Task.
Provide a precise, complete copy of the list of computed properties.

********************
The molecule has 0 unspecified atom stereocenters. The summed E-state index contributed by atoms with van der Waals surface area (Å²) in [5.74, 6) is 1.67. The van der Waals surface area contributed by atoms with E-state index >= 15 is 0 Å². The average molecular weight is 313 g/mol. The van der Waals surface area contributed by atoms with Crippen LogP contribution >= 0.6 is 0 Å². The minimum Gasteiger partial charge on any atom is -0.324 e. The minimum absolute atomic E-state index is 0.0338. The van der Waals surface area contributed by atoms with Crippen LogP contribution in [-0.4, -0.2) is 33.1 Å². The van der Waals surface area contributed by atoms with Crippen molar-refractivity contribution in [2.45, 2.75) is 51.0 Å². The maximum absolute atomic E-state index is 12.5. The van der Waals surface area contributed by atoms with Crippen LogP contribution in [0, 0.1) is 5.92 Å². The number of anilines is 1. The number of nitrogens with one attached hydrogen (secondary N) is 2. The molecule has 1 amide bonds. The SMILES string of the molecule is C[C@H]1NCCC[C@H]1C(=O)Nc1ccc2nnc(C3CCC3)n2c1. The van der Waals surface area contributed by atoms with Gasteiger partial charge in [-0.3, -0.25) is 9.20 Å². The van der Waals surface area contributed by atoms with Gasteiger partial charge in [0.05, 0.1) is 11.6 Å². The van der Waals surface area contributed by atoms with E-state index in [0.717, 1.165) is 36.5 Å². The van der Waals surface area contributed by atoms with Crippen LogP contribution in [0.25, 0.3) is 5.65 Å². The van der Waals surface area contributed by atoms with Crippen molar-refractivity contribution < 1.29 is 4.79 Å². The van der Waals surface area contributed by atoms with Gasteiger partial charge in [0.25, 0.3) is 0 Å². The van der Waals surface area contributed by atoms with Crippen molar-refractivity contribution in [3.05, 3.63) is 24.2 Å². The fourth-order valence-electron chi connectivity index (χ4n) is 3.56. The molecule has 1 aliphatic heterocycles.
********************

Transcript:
The molecule has 0 unspecified atom stereocenters. The summed E-state index contributed by atoms with van der Waals surface area (Å²) in [5.74, 6) is 1.67. The van der Waals surface area contributed by atoms with E-state index >= 15 is 0 Å². The average molecular weight is 313 g/mol. The van der Waals surface area contributed by atoms with Crippen LogP contribution >= 0.6 is 0 Å². The minimum Gasteiger partial charge on any atom is -0.324 e. The minimum absolute atomic E-state index is 0.0338. The van der Waals surface area contributed by atoms with Crippen LogP contribution in [-0.4, -0.2) is 33.1 Å². The van der Waals surface area contributed by atoms with Crippen molar-refractivity contribution in [2.45, 2.75) is 51.0 Å². The maximum absolute atomic E-state index is 12.5. The van der Waals surface area contributed by atoms with Crippen LogP contribution in [0, 0.1) is 5.92 Å². The number of anilines is 1. The number of nitrogens with one attached hydrogen (secondary N) is 2. The molecule has 1 amide bonds. The SMILES string of the molecule is C[C@H]1NCCC[C@H]1C(=O)Nc1ccc2nnc(C3CCC3)n2c1. The van der Waals surface area contributed by atoms with Gasteiger partial charge in [-0.3, -0.25) is 9.20 Å². The van der Waals surface area contributed by atoms with Gasteiger partial charge in [0.05, 0.1) is 11.6 Å². The van der Waals surface area contributed by atoms with E-state index in [0.717, 1.165) is 36.5 Å². The van der Waals surface area contributed by atoms with Crippen LogP contribution in [0.25, 0.3) is 5.65 Å². The van der Waals surface area contributed by atoms with Crippen molar-refractivity contribution < 1.29 is 4.79 Å². The van der Waals surface area contributed by atoms with Gasteiger partial charge in [0.25, 0.3) is 0 Å². The van der Waals surface area contributed by atoms with Crippen molar-refractivity contribution in [3.05, 3.63) is 24.2 Å². The fourth-order valence-electron chi connectivity index (χ4n) is 3.56. The molecule has 1 aliphatic heterocycles.